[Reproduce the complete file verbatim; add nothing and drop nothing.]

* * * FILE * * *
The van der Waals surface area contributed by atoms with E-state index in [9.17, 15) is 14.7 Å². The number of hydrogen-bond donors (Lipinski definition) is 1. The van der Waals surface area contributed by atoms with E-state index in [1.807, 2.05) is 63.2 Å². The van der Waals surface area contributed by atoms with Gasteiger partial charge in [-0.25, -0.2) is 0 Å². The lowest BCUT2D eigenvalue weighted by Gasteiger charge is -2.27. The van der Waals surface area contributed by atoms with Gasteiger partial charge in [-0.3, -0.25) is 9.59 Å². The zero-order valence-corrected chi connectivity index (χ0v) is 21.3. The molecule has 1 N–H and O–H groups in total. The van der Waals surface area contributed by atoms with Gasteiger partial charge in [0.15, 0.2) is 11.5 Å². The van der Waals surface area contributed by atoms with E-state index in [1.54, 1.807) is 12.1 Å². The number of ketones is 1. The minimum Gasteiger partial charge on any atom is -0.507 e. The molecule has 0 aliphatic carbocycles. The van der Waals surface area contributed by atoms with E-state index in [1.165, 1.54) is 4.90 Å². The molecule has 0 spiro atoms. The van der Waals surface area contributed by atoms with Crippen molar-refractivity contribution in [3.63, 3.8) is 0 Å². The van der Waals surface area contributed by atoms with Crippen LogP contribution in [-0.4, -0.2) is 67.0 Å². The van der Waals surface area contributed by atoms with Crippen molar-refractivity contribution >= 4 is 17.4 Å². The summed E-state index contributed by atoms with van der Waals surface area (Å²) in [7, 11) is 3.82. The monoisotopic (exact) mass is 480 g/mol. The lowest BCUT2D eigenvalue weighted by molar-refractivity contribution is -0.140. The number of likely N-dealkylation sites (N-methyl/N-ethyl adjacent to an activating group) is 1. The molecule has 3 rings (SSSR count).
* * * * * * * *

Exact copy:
The van der Waals surface area contributed by atoms with E-state index in [9.17, 15) is 14.7 Å². The number of hydrogen-bond donors (Lipinski definition) is 1. The van der Waals surface area contributed by atoms with E-state index in [1.807, 2.05) is 63.2 Å². The van der Waals surface area contributed by atoms with Gasteiger partial charge in [-0.25, -0.2) is 0 Å². The lowest BCUT2D eigenvalue weighted by Gasteiger charge is -2.27. The van der Waals surface area contributed by atoms with Gasteiger partial charge in [-0.3, -0.25) is 9.59 Å². The zero-order valence-corrected chi connectivity index (χ0v) is 21.3. The molecule has 1 N–H and O–H groups in total. The van der Waals surface area contributed by atoms with Gasteiger partial charge in [0.15, 0.2) is 11.5 Å². The van der Waals surface area contributed by atoms with E-state index in [1.54, 1.807) is 12.1 Å². The number of ketones is 1. The minimum Gasteiger partial charge on any atom is -0.507 e. The molecule has 0 aliphatic carbocycles. The van der Waals surface area contributed by atoms with E-state index in [1.165, 1.54) is 4.90 Å². The molecule has 0 spiro atoms. The van der Waals surface area contributed by atoms with Crippen molar-refractivity contribution in [3.63, 3.8) is 0 Å². The van der Waals surface area contributed by atoms with Crippen LogP contribution in [-0.4, -0.2) is 67.0 Å². The van der Waals surface area contributed by atoms with Crippen molar-refractivity contribution >= 4 is 17.4 Å². The summed E-state index contributed by atoms with van der Waals surface area (Å²) in [7, 11) is 3.82. The monoisotopic (exact) mass is 480 g/mol. The lowest BCUT2D eigenvalue weighted by molar-refractivity contribution is -0.140. The number of likely N-dealkylation sites (N-methyl/N-ethyl adjacent to an activating group) is 1. The molecule has 3 rings (SSSR count).